I checked the weekly cron to make sure it was set up:
sudo nano /etc/cron.weekly/fstrim #!/bin/sh # trim all mounted file systems which support it /sbin/fstrim --all || true
Update: Thanks to Tony Gellen in the comments for pointing out that Ubuntu 16.04 now uses
/sbin/fstrim, which does not use the
--no-model-check flag. Previous versions would run
/sbin/fstrim-all, which requires this flag for non Intel/Samsung devices. The
fstrim process will TRIM any device that supports it.
running TRIM ... reclaims unused blocks of NAND memory back to SSD - Serg, StackOverflow
Solid state drives also have a limited lifespan, measured in units called Terabyte Writes (TBW). My SSD has a lifespan of 35TBW, meaning it can withstand 35TB-worth of data being written to it before it is deemed "end of life". Of course, this doesn't mean it will just stop working, but after this point performance may suffer. 35TB may not seem like a particularly large number when compared to the storage I have in my array - it's only four times as much - but even if I write 10GB of data per day to the SSD, it will last for 9 and a half years.
The calculation being: (total TBW number of GB in a TB) / daily GB written / days in a year*
- (35 * 1000) / 10 / 365 = 9.5890 years
I hardly doubt I'll be writing that amount of data on a daily basis, and on the odd occasion I may actually be writing more but from my perspective, that feels like a good lifespan.
Despite the apparent longevity of the SSD, I still needed to reduce the number of writes as much as I could, so I updated the SSD mount options to include the
noatime option (
atime or "access time" logs whenever a file/directory is accessed) so each read does not also cause a write. This will increase the lifespan of the SSD.
# / was on /dev/sda1 during installation UUID=4de5f932-352b-488b-91b7-9f3c658bbb0b / ext4 noatime,errors=remount-ro 0 1
Partitioning the new HDDs
When it came to preparing my new HDDs for my array, I found that the original step of running
parted to format and partition my drives did not work. For some reason unknown to me, I was not able to align the partition properly, so fell back to another approach, recommended by j0nnymoe, which thankfully worked.
In a mix 'n' match of my original guide, and another that thankfully exists, here is what I did to do to get a 3TB drive formatted as XFS, with a single 100% partition:
Firstly, I had to find out which drives need formatting.
sudo fdisk -l
I knew that
/dev/sde were my candidates as they were the only drives that did not have their respective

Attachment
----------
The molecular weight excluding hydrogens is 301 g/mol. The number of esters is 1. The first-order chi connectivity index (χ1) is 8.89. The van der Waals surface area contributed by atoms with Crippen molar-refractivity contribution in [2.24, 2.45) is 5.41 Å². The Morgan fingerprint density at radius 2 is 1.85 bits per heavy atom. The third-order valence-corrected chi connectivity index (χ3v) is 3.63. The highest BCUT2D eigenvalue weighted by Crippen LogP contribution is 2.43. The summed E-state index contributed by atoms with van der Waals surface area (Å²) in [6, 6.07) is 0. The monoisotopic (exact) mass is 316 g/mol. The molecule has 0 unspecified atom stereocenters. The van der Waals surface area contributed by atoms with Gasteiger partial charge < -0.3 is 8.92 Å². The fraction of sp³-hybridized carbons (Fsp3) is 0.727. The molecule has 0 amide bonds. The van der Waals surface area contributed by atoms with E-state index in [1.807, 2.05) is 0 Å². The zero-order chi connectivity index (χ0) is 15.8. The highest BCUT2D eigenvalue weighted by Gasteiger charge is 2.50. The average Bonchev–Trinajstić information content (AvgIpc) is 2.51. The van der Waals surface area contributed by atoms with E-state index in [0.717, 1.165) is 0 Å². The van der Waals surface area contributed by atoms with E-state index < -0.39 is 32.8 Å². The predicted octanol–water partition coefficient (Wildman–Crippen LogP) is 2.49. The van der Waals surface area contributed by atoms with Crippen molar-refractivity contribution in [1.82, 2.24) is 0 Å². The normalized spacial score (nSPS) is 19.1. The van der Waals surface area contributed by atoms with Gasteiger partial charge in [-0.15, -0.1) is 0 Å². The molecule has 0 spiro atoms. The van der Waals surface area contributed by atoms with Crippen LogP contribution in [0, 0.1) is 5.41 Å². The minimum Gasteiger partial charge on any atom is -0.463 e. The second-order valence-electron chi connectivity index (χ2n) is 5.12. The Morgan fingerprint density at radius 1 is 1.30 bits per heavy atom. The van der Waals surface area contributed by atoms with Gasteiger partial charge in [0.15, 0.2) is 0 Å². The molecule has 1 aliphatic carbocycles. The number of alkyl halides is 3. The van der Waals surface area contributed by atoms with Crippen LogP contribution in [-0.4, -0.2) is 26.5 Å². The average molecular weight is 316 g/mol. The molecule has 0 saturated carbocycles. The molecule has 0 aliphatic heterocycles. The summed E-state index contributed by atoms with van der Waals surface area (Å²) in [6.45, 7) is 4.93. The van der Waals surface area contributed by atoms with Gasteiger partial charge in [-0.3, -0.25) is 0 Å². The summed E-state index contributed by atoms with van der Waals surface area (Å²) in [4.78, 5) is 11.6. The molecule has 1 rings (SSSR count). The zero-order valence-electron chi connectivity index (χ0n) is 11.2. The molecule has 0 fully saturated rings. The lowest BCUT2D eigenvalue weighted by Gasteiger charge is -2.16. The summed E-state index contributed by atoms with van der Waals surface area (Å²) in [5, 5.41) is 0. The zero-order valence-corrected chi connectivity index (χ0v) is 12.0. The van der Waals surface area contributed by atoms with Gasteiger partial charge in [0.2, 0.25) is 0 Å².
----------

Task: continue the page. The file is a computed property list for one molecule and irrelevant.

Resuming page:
sde1 partition counterparts. Another way is to run
ls -l /dev/disk/by-id and see which drives do not have a
parted, I could give each drive a
parted /dev/sdd (parted) mklabel gpt (parted) quit parted /dev/sde (parted) mklabel gpt (parted) quit
I then checked whether or not I needed to install
xfsprogs. This will contain the tools we need to format our drives to XFS:
sudo apt-get install xfsprogs
Each drive now needs to be partitioned. At present, they are still unallocated, so I needed to run
fdisk to create the partition:
sudo fdisk /dev/sdd
fdisk's default options are exactly what we need:
nfor a new partition
- I kept hitting
RETURNuntil it prompted me for a new command. Each prompt in this step asked for the default block size, the start and end of the partition. As I wanted a 100% partition, the default options were what I needed.
wto write the changes
Finally, I could format my newly partitioned drives (note: this time I referenced the partition
sdd1, rather than the entire drive):
sudo mkfs.xfs -L primary /dev/sdd1
This process can take a little while.
Switching to MergerFS
Originally, I'd been using mhddfs as my FUSE mount of choice but I'd always had issues with it; primarily around user access and how it deals with mod times on directories. The technology is old and not very well supported nowadays so on the behest of IronicBadger, I moved over to MergerFS. It was an incredibly easy switch to make, with just the installation of its pre-built
wget https://github.com/trapexit/mergerfs/releases/download/2.16.1/mergerfs_2.16.1.ubuntu-xenial_amd64.deb sudo dpkg -i mergerfs_2.16.1.ubuntu-xenial_amd64.deb
After which I amended my FUSE mount in
/mnt/disk* /storage fuse.mergerfs direct_io,defaults,allow_other,minfreespace=50G,func.getattr=newest,fsname=mergerfs 0 0
IronicBadger has also created a Docker image that can be spun up into a container that builds the latest MergerFS codebase from source, so you know you have the latest version. If you don't have the time or inclination to build it manually, let Docker do it!
The front design on the door wasn't particularly well thought out in my opinion, while the holes make for a pretty design with excellent air flow, the main caveat is that it also lets in a huge amount of dust into the system. Since my original build, I have been using a thin layer of kitchen air extractor felt as a way to help filter out the dust. It's quite apparent how bad it can get!
I also had forgotten how tiny the screws were on the ODD to HDD conversion bay were. In order to get the old drive out I needed to find a comically small screwdriver (I lost the original one). For your viewing pleasure:
The upgrade was a welcome addition to the ProLiant. Updating the core components gave it a fresh breath of life that it desperately needed. This was in part my own doing by firstly providing it with an already old HDD for its OS.
Even though it never used the maximum allocated RAM, upping the total amount to 8GB now means I can run more applications, giving the server new purpose (whatever that may be), while also giving me peace of mind. It also meant that I could do away with the
swap partition on the SSD - another thing I could throw away.
And lastly, the increased storage capacity now means I shouldn't have to worry about running out of room for a good number of years. A great little project to have.